With so much to do during the festive period, make sure your dog has plenty of Christmas cheer...
Flashing lights on Christmas trees are very inviting to dogs; use non-flashing lights, ensure everything is turned off and unplugged when you're out, and tape electric wires and fittings so your dog can't chew them.
Tree needles can get stuck in paws and fur, so clean up any fallen needles.
Ensure poisonous food items, such as chocolate and grapes, are kept well out of reach.
Make sure it's you who opens the presents under the tree, not your dog! Put a barrier around the tree until it's time to undo the wrapping paper.
Prepare some long-lasting treats to keep your dog occupied during present opening, and while everyone is having Christmas lunch.
Ensure all ID tags and microchip details are up to date - distractions and visitors could make it easy for dogs to sneak out of the front door unnoticed.
Practise your lead walking skills before it starts to snow, as you don't want to be pulled around on slippery, icy pavements.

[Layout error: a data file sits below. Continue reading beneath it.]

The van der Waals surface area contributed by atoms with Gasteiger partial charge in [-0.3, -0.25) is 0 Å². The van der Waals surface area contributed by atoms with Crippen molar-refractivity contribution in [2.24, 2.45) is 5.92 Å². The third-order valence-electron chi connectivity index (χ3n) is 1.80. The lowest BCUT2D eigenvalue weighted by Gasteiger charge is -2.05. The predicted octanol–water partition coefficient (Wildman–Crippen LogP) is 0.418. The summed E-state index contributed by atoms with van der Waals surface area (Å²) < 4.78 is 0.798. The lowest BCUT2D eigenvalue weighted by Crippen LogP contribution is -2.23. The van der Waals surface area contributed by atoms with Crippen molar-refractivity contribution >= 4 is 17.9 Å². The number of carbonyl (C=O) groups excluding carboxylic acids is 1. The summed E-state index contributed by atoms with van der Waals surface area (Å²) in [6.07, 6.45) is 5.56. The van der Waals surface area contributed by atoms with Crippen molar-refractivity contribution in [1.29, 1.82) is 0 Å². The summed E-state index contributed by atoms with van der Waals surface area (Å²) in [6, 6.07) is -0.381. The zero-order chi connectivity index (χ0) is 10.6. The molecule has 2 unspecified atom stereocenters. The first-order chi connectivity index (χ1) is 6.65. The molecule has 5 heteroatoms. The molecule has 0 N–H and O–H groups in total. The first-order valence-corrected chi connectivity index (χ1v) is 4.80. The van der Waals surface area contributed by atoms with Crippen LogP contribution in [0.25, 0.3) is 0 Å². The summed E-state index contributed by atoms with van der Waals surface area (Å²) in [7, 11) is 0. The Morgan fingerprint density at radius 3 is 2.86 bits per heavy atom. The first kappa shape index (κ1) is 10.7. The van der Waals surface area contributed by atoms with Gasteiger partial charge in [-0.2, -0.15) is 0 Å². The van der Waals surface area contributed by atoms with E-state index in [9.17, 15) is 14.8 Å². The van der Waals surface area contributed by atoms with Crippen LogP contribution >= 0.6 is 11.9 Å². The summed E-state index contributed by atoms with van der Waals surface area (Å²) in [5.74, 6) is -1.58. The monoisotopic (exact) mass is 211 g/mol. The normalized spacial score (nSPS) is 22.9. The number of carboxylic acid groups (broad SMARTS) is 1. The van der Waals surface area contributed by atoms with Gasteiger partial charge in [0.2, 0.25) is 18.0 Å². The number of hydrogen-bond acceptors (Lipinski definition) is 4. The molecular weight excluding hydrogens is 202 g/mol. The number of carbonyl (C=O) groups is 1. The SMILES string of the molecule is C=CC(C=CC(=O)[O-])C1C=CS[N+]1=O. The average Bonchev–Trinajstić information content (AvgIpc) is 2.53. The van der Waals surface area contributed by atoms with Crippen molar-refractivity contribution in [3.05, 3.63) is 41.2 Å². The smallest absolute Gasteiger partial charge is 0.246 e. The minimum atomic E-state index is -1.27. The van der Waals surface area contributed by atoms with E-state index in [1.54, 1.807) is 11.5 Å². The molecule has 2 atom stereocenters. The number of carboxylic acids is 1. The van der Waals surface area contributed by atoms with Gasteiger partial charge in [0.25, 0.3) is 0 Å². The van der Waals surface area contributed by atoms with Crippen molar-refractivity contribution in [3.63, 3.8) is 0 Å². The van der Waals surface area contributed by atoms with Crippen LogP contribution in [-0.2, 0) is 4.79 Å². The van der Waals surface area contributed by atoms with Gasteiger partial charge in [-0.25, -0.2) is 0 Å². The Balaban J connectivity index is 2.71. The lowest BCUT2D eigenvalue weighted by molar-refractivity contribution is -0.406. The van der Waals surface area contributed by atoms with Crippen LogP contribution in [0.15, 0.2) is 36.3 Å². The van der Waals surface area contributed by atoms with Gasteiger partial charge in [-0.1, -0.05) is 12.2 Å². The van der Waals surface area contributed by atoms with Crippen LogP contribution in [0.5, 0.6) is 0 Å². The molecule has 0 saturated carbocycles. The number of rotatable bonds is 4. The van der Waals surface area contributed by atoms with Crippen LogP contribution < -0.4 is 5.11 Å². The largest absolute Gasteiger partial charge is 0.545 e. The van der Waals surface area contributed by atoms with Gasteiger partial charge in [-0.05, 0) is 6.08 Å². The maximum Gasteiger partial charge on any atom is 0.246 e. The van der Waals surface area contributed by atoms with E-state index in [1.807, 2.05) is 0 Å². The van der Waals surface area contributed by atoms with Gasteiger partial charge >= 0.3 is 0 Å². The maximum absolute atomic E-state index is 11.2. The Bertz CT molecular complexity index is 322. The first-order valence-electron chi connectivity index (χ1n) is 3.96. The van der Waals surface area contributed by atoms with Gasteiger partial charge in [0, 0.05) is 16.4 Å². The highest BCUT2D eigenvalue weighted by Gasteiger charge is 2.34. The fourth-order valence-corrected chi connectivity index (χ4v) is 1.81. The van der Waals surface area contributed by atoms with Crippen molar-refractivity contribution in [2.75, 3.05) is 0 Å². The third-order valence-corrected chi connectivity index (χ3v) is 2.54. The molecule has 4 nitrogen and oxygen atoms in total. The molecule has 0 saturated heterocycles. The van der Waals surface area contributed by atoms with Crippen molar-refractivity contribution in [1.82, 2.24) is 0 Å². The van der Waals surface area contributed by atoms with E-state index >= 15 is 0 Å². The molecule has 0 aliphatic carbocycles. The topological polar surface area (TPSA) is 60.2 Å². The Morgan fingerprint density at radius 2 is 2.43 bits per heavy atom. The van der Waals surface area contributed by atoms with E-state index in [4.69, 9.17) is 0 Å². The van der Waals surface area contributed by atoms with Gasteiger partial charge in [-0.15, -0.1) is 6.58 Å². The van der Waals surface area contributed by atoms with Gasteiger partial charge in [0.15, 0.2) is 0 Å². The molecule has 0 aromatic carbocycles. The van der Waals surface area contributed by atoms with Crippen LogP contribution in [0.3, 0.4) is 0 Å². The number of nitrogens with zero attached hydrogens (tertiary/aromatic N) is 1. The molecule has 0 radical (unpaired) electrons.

Teach your dog to go to his bed when children are playing with new and exciting toys.
Festive plants, such as poinsettias, mistletoe, and holly, can be dangerous so ensure these are well out of reach.
If you only light a coal or log fire at Christmas, your dog may not be flame savvy, so ensure both dog and fire are supervised.
Buy a special doggy advent calendar to feed that sweet tooth - never share yours, as chocolate is poisonous to dogs.
Your local vet's might have different opening hours or be closed altogether, so make sure you have details of who to contact in case of an emergency.
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